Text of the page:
Catching Breaks

Life in Cleveland is be­com­ing in­creas­ing­ly un­ful­fill­ing for me. I have spent the last 9 months look­ing for an­oth­er source of em­ploy­ment in this area, and have been most un­suc­cess­ful. This is my third Cleveland win­ter, and in the time I’ve been here I feel that I have of­fered plen­ty of my­self to Cleveland through time and ef­fort, yet Cleveland hasn’t of­fered me much in re­turn. And by much I mean one thing: a de­cent job. I like the peo­ple, the cul­ture, the pace, but when, as a young pro­fes­sion­al, I make so lit­tle mon­ey that I have to bud­get whether or not I can af­ford to go down the street for a beer at the Lit, there is a prob­lem. I’ve tried the net­work­ing routes, cold call­ing, brows­ing through every ca­reer board and clas­si­fied and even out on the limb things like search­ing through my re­fer­rer logs for pos­si­ble leads [Penton Media, I’m look­ing at you]. My skillsets are wel­come as long as there is no price tag at­tached, but oth­er­wise, this area doesn’t seem to have much use for them.

People talk about catch­ing breaks, but I don’t think I’ve ever seen it hap­pen. Every suc­cess I’ve had, I’ve had to fight for tooth and nail, but me ver­sus Cleveland is a fight I can’t win. So to­day be­gins my search for em­ploy­ment else­where. I’m go­ing to start in the big metro ar­eas, NYC, Chicago and LA [where I’ve re­cent­ly start­ed cor­re­spond­ing with some old friends from the ND Film Department], places I al­ready have friends in, and places that might feel that they could use me. If all else fails, by mid-sum­mer I’ll move back to Indiana and go back to school in or­der to get my teacher’s li­cense. Cleveland has had its chance.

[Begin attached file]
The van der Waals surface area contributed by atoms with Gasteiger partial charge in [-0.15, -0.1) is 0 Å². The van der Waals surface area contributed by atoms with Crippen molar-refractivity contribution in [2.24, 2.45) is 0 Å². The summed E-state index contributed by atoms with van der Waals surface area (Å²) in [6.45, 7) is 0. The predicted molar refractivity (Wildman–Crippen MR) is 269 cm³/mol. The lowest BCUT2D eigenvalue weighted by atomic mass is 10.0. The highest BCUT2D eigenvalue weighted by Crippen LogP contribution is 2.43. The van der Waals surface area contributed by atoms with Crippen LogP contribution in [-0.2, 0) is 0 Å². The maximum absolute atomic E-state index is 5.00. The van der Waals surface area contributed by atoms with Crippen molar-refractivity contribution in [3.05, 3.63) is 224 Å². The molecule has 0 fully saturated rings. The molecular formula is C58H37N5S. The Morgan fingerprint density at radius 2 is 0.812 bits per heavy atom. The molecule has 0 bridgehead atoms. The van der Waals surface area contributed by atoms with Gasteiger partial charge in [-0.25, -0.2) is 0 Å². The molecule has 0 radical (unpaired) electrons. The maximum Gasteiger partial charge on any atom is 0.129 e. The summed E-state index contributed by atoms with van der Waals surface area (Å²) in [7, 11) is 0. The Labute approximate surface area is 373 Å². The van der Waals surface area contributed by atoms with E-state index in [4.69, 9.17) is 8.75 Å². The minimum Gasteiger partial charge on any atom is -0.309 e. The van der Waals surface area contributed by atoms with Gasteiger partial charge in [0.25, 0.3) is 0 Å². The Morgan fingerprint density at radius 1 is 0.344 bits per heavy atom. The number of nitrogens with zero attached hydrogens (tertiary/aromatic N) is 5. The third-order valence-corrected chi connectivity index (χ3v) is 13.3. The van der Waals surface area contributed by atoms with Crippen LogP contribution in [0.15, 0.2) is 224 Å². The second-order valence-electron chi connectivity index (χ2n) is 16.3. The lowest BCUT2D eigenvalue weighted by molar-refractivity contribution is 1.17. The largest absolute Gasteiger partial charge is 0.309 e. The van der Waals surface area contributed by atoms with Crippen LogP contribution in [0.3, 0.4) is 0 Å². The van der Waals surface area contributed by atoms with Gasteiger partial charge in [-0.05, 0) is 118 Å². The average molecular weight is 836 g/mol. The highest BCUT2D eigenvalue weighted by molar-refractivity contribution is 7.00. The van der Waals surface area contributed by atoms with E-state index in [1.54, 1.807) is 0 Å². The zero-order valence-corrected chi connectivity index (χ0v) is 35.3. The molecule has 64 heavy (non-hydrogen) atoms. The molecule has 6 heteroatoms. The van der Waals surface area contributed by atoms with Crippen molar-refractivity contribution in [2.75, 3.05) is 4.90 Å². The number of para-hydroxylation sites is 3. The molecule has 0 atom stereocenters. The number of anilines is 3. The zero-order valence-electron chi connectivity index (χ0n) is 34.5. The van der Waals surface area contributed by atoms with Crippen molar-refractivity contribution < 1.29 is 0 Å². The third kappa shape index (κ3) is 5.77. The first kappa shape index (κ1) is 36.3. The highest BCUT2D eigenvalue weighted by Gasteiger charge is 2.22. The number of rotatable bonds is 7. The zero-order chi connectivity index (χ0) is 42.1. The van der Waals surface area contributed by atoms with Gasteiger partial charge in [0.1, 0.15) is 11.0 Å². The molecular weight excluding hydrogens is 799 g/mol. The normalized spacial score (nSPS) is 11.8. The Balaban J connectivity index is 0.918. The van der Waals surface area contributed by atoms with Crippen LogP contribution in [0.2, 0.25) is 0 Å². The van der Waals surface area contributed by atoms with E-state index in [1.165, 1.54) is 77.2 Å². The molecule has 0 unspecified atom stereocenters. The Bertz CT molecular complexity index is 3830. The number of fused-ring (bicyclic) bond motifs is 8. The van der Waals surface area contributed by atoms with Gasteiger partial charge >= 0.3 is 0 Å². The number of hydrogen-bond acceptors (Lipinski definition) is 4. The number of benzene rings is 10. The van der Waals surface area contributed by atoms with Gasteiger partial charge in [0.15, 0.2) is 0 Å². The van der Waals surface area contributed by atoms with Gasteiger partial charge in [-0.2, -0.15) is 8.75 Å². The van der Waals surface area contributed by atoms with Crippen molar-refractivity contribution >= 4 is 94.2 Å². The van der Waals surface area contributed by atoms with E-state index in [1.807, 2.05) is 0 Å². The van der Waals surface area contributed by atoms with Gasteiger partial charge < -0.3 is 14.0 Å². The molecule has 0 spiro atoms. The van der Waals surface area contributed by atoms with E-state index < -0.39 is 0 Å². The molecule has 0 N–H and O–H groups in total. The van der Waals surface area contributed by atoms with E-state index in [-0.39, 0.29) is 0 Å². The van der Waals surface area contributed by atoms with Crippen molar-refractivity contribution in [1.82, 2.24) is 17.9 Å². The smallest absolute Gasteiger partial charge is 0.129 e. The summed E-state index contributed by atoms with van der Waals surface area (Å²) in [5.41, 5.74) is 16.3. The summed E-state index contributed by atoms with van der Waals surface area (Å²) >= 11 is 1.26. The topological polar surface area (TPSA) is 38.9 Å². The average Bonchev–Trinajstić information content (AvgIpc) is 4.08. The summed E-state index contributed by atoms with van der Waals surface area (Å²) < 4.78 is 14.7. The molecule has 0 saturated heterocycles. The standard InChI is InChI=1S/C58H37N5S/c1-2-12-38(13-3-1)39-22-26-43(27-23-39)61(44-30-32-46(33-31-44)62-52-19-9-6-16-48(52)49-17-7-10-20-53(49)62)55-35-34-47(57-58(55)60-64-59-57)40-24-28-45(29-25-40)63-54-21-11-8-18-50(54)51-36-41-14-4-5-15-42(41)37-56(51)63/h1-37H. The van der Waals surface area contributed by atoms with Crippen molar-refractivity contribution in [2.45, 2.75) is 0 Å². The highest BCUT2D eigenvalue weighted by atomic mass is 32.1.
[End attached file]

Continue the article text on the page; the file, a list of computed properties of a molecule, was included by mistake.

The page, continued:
25 thoughts on “Catching Breaks

  1. Adam,

    I un­der­stand what you’re say­ing. Many times I felt the same way in my life. Other peo­ple were get­ting all the breaks and seemed to get a free pass on the Orient Express while I strug­gled to stay on the city bus. I have I had to strug­gle. com­pro­mise, fight, and some­times loose big to keep and get what I want.

    You sound as if you did all the right things. I know that you are one smart, ded­i­cat­ed man. You are in a po­si­tion of pow­er now, whether you see it or not.